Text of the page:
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Knee Replacement Manufacturer Pays $19M-Woman Injured Making Promo Video


A 67-year-old woman consulted an orthopedic surgeon about replacing her right knee due to damage caused by rheumatoid arthritis (RA). Due to her RA, the woman had previously had her left knee replaced. The orthopedic surgeon was also a professional consultant for a medical device manufacturer. In that role, the orthopedic surgeon developed implantable prosthetic medical devices for sale by the medical device manufacturer. One device the orthopedic surgeon developed was an implantable knee designed specifically for women, because in his professional experience, although females comprised the majority of knee replacement patients, the availability of prosthetic devices specifically tailored to the female knee structure was limited.

 

The orthopedic surgeon recommended that the woman undergo surgery to replace her right knee using the implantable knee he designed specifically for women. He also recommended that she simultaneously replace her previously implanted prosthetic left knee which had deteriorated. To alleviate her pain and difficulty walking, the woman agreed to this course of action.

 

The orthopedic surgeon performed the double knee replacement surgery without complications. The woman engaged in a prescribed program of physical therapy. About two months after the surgery, during a follow up examination, the orthopedic surgeon observed that the woman was making better than average progress. He noted that both of her prosthetic knees were affixed and aligned properly. She could extend both legs up to 125 degrees. Her pain level was diminishing.

 

The marketing director for the medical device manufacturer asked the orthopedic surgeon to identify three female patients who had successfully undergone replacement surgery using the implantable knee he designed specifically for women, for the purpose of having them appear in an educational promotional video. The marketing director explained that the video was to feature the women providing testimonials of how the surgery had positively improved their lives, as well as showing the women participating in physical activities they had resumed since surgery. After his observation of the woman’s favorable post-surgical improvement during his two-month follow-up examination, the orthopedic surgeon provided the medical device manufacturer with the woman’s name as a prospective candidate to appear in the video.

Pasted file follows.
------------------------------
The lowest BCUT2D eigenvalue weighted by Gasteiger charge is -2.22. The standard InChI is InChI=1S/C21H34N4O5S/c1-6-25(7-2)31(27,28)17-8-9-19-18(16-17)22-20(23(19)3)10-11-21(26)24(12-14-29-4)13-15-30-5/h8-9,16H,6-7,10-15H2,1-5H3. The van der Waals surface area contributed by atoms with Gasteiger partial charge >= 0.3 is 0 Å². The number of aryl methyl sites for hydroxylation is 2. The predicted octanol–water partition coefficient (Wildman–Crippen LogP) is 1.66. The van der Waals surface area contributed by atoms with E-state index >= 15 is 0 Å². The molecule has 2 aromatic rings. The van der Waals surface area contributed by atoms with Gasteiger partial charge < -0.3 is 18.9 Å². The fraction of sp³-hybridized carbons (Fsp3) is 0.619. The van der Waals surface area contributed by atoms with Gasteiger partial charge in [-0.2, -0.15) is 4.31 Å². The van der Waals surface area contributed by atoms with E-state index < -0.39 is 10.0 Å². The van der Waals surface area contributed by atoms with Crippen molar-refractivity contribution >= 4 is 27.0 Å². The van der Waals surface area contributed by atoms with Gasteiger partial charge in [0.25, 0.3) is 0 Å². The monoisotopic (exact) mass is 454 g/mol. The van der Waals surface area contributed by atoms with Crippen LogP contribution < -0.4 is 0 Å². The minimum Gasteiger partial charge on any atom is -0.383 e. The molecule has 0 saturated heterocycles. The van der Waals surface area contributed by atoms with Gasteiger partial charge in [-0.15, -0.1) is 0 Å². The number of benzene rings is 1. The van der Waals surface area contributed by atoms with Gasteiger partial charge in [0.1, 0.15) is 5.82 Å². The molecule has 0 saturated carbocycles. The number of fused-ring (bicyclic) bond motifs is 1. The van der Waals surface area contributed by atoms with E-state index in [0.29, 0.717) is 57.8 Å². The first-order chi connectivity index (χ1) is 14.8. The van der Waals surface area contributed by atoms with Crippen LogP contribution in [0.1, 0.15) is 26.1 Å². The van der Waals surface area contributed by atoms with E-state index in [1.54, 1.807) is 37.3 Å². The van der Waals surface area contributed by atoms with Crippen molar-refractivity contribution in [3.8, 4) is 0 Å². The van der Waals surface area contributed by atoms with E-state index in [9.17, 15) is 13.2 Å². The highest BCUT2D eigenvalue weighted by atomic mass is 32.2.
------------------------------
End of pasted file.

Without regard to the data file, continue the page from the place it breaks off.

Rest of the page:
A representative of the promotional video production company contacted the woman shortly after her follow-up appointment with the orthopedic surgeon. The production company representative interviewed the woman over the phone and arranged a date for the video to be recorded. On the morning of the video recording, the woman was first filmed in the orthopedic surgeon’s office being examined by him. After this portion of the video shoot was completed, representatives of the video production company interviewed the woman. During this interview, the woman first learned that she would be filmed while walking on a treadmill and riding a stationary exercise bicycle. The woman was somewhat concerned about riding the bicycle as she had not ridden a bicycle in the previous ten years. She informed the representative of the video production company that she had not ridden a bike at any time since her surgery. Later that day, video production company personnel took the woman to an exercise room in the hospital where she was shown the treadmill and stationary bicycle and asked if she would be comfortable using them. Based on her assumption that the video production company personnel had consulted with the orthopedic surgeon, and, thus, that it was okay for her to perform both physical activities, the woman allowed herself to be filmed while walking on the treadmill and then riding the exercise bike. Although the orthopedic surgeon remained at his offices during the entire time period of the shooting of the video, and was available for consultation, the video production company personnel never spoke with him about whether the woman was medically cleared to walk on the treadmill or to ride the exercise bicycle.

 

After the filming was completed, the woman felt discomfort and pain while she was driving home in her car. When her husband arrived home later that evening, she complained to him that her knees really hurt, and he gave her a bag of frozen peas to apply to her knees to ease the discomfort. The next morning, the woman awoke, still in pain. Later that same day, she informed another of her treating physicians that she was very sore after having done the promotional video the preceding day.

 

For three months following the filming of the video, the woman suffered such physical discomfort and pain in her knees that she repeatedly complained of it during visits to her rheumatologist and physical therapists. The pain was so bad in both of her knees that, during an appointment with her rheumatologist, she rated it as being 10 on a scale of 1–10, and she attributed the cause of the pain to the exercise she did while filming the video. She also related to her physical therapists that she was having difficulty moving from a sitting to a standing position, and experiencing weakness in her lower extremities.